“It took this wave of development to go…we need Motown to go with us,” she explained. “You have to understand what you bring to the table for folks. We were the only development in the neighborhood. All of the criticism was the development happening downtown but not in the neighborhoods. We had no interest in moving Hitsville U.S.A. We just waited and once development made its way down Woodward, by way of the QLINE, suddenly became this movement and this motion in the community. This is where the developers want to quickly get real estate. Now we are valuable to people.”

Terry mentioned that fundraising for the expansion project is being done in a traditional way. They are simply asking individuals and corporations for donations. To help support the expansion project, visit

On the other hand, the Rock and Roll Hall of Fame was funded by a donor and the city of Cleveland. Meanwhile, Graceland is operated by an intellectual property company and the family.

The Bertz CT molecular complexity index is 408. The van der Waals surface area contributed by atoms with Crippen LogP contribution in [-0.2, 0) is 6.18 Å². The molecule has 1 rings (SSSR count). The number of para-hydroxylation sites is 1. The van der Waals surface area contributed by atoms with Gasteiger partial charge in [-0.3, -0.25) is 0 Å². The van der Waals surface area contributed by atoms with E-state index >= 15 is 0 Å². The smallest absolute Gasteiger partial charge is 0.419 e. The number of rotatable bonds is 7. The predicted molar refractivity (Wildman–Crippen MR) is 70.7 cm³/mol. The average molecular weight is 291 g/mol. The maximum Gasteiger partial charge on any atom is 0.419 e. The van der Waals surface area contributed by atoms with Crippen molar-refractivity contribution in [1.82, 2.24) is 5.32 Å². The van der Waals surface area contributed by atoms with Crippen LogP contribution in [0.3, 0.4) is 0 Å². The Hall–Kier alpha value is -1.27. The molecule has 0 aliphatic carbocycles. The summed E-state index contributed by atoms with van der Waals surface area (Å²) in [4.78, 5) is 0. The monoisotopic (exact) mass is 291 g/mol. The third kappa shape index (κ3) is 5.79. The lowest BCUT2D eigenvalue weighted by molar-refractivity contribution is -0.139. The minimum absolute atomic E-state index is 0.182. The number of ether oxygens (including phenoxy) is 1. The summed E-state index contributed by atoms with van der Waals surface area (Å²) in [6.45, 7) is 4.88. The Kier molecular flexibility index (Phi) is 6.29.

Terry said she and her team walked away from one donor that was going to offer $15 million for naming rights because it didn’t meet the values of the Motown Museum.

“Something about it wasn’t right,” she explained. “They didn’t build this or bring this forward. The people created this history. I’m not saying we will find a creative way to do that. We have someone who wants to put their name on Hitsville. Unless a tasteful way to do it, we constantly navigate that question. We will walk away from money if its not positioning the history in the right way.”

The CEO and Chairwoman wrapped up her speech with some words of wisdom for U-M students: “Get them to tell their story. Record it and pass it on.”

The Motown Museum “Hitsville U.S.A.” is located at 2648 West Grand Boulevard in Detroit. For more information or to make a donation, visit or call (313) 875-2264.


The view from West Grand Boulevard of the new Motown Museum once the $50 million expansion is complete. (Perkins + Will)


A question-and-answer session with Motown Museum CEO Robin Terry at the University of Michigan on April 4, 2018. (Jason Rzucidlo/AmericaJR)


University of Michigan students listening to the discussion about the Motown Museum. (Jason Rzucidlo/AmericaJR)